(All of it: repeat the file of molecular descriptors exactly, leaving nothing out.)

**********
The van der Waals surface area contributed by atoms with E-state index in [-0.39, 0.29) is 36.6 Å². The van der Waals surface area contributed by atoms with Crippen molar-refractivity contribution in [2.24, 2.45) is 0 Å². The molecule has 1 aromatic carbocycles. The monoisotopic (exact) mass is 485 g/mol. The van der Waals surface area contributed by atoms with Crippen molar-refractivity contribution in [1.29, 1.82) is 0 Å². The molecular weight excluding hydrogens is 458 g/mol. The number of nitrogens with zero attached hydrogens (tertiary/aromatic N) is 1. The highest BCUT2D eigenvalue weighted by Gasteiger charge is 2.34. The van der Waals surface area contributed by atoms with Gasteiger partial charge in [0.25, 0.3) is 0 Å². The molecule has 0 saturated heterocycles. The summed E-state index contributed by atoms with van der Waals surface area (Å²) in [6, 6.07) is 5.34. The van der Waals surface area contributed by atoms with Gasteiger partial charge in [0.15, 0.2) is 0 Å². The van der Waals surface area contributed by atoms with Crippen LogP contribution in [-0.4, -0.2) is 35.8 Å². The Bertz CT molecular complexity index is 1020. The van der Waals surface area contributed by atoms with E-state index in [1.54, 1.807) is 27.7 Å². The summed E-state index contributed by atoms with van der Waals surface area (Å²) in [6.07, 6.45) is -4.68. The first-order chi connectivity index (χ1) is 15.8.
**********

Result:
The van der Waals surface area contributed by atoms with E-state index in [-0.39, 0.29) is 36.6 Å². The van der Waals surface area contributed by atoms with Crippen molar-refractivity contribution in [2.24, 2.45) is 0 Å². The molecule has 1 aromatic carbocycles. The monoisotopic (exact) mass is 485 g/mol. The van der Waals surface area contributed by atoms with Crippen molar-refractivity contribution in [1.29, 1.82) is 0 Å². The molecular weight excluding hydrogens is 458 g/mol. The number of nitrogens with zero attached hydrogens (tertiary/aromatic N) is 1. The highest BCUT2D eigenvalue weighted by Gasteiger charge is 2.34. The van der Waals surface area contributed by atoms with Gasteiger partial charge in [0.25, 0.3) is 0 Å². The molecule has 0 saturated heterocycles. The summed E-state index contributed by atoms with van der Waals surface area (Å²) in [6, 6.07) is 5.34. The van der Waals surface area contributed by atoms with Gasteiger partial charge in [0.15, 0.2) is 0 Å². The van der Waals surface area contributed by atoms with Crippen LogP contribution in [-0.4, -0.2) is 35.8 Å². The Bertz CT molecular complexity index is 1020. The van der Waals surface area contributed by atoms with E-state index in [1.54, 1.807) is 27.7 Å². The summed E-state index contributed by atoms with van der Waals surface area (Å²) in [6.07, 6.45) is -4.68. The first-order chi connectivity index (χ1) is 15.8.